Trade Rides on Artificial Intelligence

A bridge between inspiration and booking. This is what artificial intelligence is now. Thanks to generative software, travel booking engines are now in use. However, the fields of application are diverse, the choice of technologies is not simple and it is essential to have a clear business objective. One statistic stands out: in Italy in 2023, €760 million were invested in artificial intelligence, an increase of 52% compared to 2022, a year that had already seen 32% growth over the previous one. Plus, 60% of companies in general are involved in projects related to artificial intelligence, which is a key player in the travel industry. However, there is a catch: over the next ten years, 3.8 million jobs could be at risk. These are the findings of the Artificial Intelligence Observatory report from the School of Management at Politecnico di Milano. This was the basis for the discussions during the panel – held at BIT – “The role of artificial intelligence in travel: from inspiration to booking.”

The beginning of a new era

The travel industry is aware of the great potential of generative intelligence and doesn’t seem intimidated by it. It uses it to improve everyday tasks and manages to bring it under control by putting humans at the centre. There are concerns that it might jeopardise jobs, but it might also create new ones. Fulvio Giannetti, CEO and Head of Data Science at Lybra Tech (Zucchetti Group), acknowledges, “There is a revolution under way, and we have no idea of which developments will occur. It’s a bit like when the first mobile phones arrived and we had no idea how they would evolve. We are at the beginning of a new era, and customisation is crucial.” What should companies do to make the right choice regarding AI? Luca Adami, CMO and CTO of Volonline, advises they shouldn’t expect it to “reason like a human, but like a machine.” The next step is to understand “the difference between what is associated with AI, which is managed by an algorithm, and what is managed by machine learning.” It is also difficult to know which providers to rely on. As far as this is concerned, Roberto Di Leo, owner and CEO of eMinds, says, “Let’s not call it AI any more,” The name has conjured up “a monster, an unfavourable tool,” in the collective imagination and he suggests calling it generative technology instead. In his opinion, “it shouldn’t be installed just because it analyses numbers,” and, in the case of eMinds, the company is using it for storytelling. To facilitate its agency channel, Sabre is implementing AI solutions to reduce time spent on manual processes and to offer greater flexibility. Within this framework, a partnership with Google has led to the development of Sabre Travel Aitm, but the company is also developing “products to normalise language. A deconstruted email might arrive and with the help of AI, the request is immediately translated, saving time.” Another step is to test the areas of application because AI is no longer just inspiration but sales practice. Volonline are not developing their own platform but using suppliers based on their effectiveness. “ChatGpt knows us, it knows where we live. This is information it acquires from us and partly from the internet,” says Adami. However, the manager is keen to point out that “everything that happens in terms of quoting requires editing by our staff.” De Filippo also supports Adami’s thinking and states that artificial intelligence is fine, “but passion is human,” in the sense that artificial intelligence must “give humans the tools to offer the traveller the best experience possible. Sabre uses data to provide what the customer needs. AI and machine learning learn from our habits and know what to suggest.”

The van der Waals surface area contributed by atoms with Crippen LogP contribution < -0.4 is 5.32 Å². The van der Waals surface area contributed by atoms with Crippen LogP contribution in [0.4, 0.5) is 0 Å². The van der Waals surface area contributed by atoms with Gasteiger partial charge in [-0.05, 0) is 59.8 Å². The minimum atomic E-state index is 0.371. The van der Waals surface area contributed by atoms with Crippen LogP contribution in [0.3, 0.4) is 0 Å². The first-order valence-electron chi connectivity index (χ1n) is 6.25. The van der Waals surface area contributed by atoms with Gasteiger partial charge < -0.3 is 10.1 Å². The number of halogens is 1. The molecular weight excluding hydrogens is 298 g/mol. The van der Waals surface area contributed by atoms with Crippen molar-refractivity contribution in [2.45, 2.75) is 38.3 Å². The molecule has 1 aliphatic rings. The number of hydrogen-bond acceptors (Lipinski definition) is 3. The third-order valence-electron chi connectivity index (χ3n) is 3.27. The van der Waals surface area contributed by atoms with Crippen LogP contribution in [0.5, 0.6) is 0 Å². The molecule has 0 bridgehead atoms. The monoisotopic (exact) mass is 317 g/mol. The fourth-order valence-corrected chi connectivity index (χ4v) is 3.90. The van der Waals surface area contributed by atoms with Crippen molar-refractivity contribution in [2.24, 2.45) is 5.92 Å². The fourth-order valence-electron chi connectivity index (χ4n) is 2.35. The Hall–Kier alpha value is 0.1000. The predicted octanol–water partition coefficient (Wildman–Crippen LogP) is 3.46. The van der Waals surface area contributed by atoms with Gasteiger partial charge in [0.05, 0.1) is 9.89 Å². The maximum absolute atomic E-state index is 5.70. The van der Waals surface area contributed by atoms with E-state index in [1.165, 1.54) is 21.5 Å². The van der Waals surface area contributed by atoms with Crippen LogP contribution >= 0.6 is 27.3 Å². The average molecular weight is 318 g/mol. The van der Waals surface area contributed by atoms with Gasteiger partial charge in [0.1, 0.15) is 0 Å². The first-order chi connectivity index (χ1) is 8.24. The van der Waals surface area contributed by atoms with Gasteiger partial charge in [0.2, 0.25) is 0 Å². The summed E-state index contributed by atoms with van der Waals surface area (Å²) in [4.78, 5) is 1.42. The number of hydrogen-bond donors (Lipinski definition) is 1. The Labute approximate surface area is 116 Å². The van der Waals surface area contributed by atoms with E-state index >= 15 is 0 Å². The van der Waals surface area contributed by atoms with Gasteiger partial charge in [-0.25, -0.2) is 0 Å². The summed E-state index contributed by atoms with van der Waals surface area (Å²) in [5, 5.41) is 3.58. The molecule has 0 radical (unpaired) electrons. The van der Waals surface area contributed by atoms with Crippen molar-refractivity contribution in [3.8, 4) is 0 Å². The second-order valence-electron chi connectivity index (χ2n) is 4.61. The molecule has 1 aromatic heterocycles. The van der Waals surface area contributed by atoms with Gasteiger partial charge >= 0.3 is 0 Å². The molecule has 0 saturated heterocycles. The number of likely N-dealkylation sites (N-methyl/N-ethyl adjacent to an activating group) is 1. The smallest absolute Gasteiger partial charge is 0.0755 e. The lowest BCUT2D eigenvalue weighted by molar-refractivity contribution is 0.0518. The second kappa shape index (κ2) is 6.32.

How to increase travel agency revenue

Can the use of chatbots increase agency revenue? De Filippo uses Upgrade IQ as an example, developed with Google, which allows carriers to propose “an upgrade of the traveller’s seat, whilst understanding which the best moment is to make the suggestion because not everyone is ready to add it during the booking phase. The use of this product has led to up to 20% more revenue.” For eMinds, the direction taken has been “the enrichment of the main tool with which a tour operator or agency interacts with its customer.” At the moment, eMinds does not believe in recommendation tools. “We worked on a European project in 2017, realising before ChatGpt that recommendation would become the new method, but we encountered sectoral problems. If we had been Google or Facebook with a huge amount of data, it would have been different.” At the moment, the company’s ideal placement is to “support the agency in interacting with the customer where they decide.” On the tour operator side, the intention is to “enrich the first level of customisation.” If out of 100 quotes, a small percentage is confirmed, managers would ask themselves, “how much more targeted communication can help customers understand that what an agency is offering is what suits them?” A fundamental benefit is being able to get data that allows knowledge such as, “how many people will arrive at each Italian location, how many days in advance, and from where,” says Giannetti. “Having forecast indications on demand becomes an additional asset for many companies” that helps them to “design more accurate strategies.” The risk of error? It has been said that artificial intelligence “learns from its mistakes, but it also learns errors,” says De Filippo, “so there is an impact in this sense, especially where information is provided by us humans.” At the moment eMinds uses generative technologies “in processes that are always supervised by operators.” ChatGpt is “useful, it opens unimaginable scenarios, but you have to have control, you must have mastery of all that power,” recommends Di Leo.

Stefania Vicini

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